Non-conforming products prompting changes to the CodeMark certification scheme
The Australian building industry is highly regulated, yet incidents of non-conforming or non-compliant products being used on building sites still occur and have prompted changes to the CodeMark certification scheme. Adelle King explains the changes and what building contractors need to know about the product certification process.
In August 2017, implementation of the improved CodeMark Australia certiﬁcation scheme commenced following an extensive review process conducted by the Australian Building Codes Board (ABCB). The review was in response to concerns about growing incidents of non-conforming and noncompliant products in Australia.
CodeMark is a voluntary third-party building product certiﬁcation scheme that provides compliance of building materials, forms of construction and designs under the Building Code of Australia (BCA) Volumes One and Two. Products certiﬁed under CodeMark are recognised nationally as being compliant with speciﬁc requirements of the BCA.
In 2014, a senate inquiry into nonconforming and non-compliant products lead to a review of the CodeMark scheme in consultation with State and Territory governments, industry groups, Scheme Certiﬁcation Bodies and the Ministry of Business and Innovation and Employment in New Zealand.
The review recommended several ways CodeMark could be strengthened, including separating the Australian and New Zealand schemes. The schemes have now been re-named in Australia and New Zealand to CodeMark Australia and CodeMark New Zealand respectively to reﬂect the fact that although CodeMark was developed jointly between the two countries, the schemes now operate and are administered separately.
CodeMark Australia has introduced requirements for more information to be included about the products that have been certiﬁed and there will now be information included about how the products are to be used. Additionally, performance requirements must now be evaluated in accordance with CodeMark protocol for the assessment of products against BCA Performance Requirements. The tests and reports on which the accredited certiﬁcation body based its decision are required to be presented and the manufacturing facility where the products were made must be identiﬁed.
The ABCB felt these changes would establish a common approach and provide greater clarity for end-users following feedback from stakeholders during the review process that identiﬁed concerns about the level of discretion available to accredited certiﬁcation bodies (CBs) in their certiﬁcation process.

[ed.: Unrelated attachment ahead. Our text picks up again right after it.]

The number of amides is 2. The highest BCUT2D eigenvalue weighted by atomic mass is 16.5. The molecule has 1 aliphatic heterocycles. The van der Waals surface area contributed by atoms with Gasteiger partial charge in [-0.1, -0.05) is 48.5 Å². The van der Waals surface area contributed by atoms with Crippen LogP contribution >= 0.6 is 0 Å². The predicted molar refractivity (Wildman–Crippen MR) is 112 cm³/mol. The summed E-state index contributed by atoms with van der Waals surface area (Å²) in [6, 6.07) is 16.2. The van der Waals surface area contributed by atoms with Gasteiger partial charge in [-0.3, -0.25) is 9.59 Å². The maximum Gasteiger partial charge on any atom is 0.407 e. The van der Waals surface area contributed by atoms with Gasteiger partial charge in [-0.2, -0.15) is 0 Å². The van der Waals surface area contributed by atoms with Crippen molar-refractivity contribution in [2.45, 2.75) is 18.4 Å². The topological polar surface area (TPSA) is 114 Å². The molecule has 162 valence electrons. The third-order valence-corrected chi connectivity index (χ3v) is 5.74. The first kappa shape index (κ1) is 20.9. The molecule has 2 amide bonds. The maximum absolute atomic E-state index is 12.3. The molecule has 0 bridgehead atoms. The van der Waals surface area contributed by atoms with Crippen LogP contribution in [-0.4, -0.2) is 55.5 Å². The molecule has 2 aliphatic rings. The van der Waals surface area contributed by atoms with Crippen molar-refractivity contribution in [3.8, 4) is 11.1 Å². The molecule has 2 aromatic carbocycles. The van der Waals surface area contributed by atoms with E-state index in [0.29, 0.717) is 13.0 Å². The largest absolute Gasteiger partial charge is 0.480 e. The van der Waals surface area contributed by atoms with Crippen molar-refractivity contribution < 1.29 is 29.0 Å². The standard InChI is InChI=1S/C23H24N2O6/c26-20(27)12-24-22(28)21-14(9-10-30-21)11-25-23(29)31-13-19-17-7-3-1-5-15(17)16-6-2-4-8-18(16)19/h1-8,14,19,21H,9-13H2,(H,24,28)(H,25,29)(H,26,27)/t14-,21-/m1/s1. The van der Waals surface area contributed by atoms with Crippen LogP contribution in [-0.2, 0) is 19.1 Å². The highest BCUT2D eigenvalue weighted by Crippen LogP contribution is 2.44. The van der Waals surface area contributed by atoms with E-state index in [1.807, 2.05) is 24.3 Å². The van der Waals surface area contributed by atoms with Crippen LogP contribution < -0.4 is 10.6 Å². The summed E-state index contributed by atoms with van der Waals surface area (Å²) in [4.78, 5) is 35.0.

Other changes include the removal of risk analysis, the removal of mandatory factory or site visits, the introduction of post manufacture or supply chain surveillance and a new Certiﬁcate of Conformity template.
The ABCB says the new Certiﬁcate of Conformity template will make it easier for practitioners to prescribe the amount and clarity of information required in the certiﬁcate and to determine which parts of the BCA the product has been certiﬁed to meet.
The new scheme will be implemented over a period of time so the industry can adjust and the transition be made for existing CodeMark participants and certiﬁed products.
Accredited bodies have until January 2018 to prove to the Scheme Administrator and Accreditation Body for CodeMark, the Joint Accreditation System of Australia and New Zealand (JAS-ANZ), that they have complied with all the new requirements of the scheme.
JAS-ANZ will also host a product database, which was previously on the ABCB website, with downloadable Certiﬁcates of Conformity available.
THE CERTIFICATION PROCESS
The ABCB manages the CodeMark scheme in Australia but JAS-ANZ is the scheme accreditation body, meaning it assesses and accredits certiﬁcation bodies that issue Certiﬁcates of Conformity in relation to a product.
JAS-ANZ has developed assessment criteria that CBs must meet to become accredited and conducts audits of these bodies every six to 12 months to ensure they comply. As of writing there are ﬁve CBs accredited to certify to the BCA under the CodeMark Scheme in Australia, BEAL Certiﬁcation Service, Bureau Veritas, CertMark International, Global-Mark and SAI Global.
The tests, factory visits and costs for CodeMark certiﬁcation will diﬀer depending on the CB so companies wishing to gain CodeMark should contact the CBs directly through the details available on the JAS-ANZ website to ﬁnd out how to proceed.
The six CodeMark CBs are responsible for evaluating products, including reviewing the test reports and, where applicable, auditing the manufacturer or installation site for compliance. If the product is found to comply with the speciﬁed sections or clauses of the BCA then a Certiﬁcate of Conformity is issued, which lists the scope of compliance and any limitations or conditions.
While all building products and systems must comply with the BCA under Australian law, CodeMark certiﬁcation itself isn’t mandatory, which means people can choose to get their products assessed and ﬁ t to be certiﬁed under a number of diﬀerent schemes.
“The main diﬀerence between CodeMark certiﬁcation and other Product Certiﬁcation Schemes is that CodeMark is a nationally recognised scheme. The CodeMark Certiﬁcate of Conformity is one of several options available for meeting the ‘Evidence of Suitability’ requirements of the BCA. However, unlike other Evidence of Suitability options, Certiﬁcates of Conformity receive mandatory acceptance under State and Territory building control legislation. This means that CodeMark certiﬁ ed products do not require additional information from local councils or other regulatory bodies because they accept that the product has gone through extensive third-party assessment,” says Bureau Veritas certiﬁ cation manager Sam Guindi.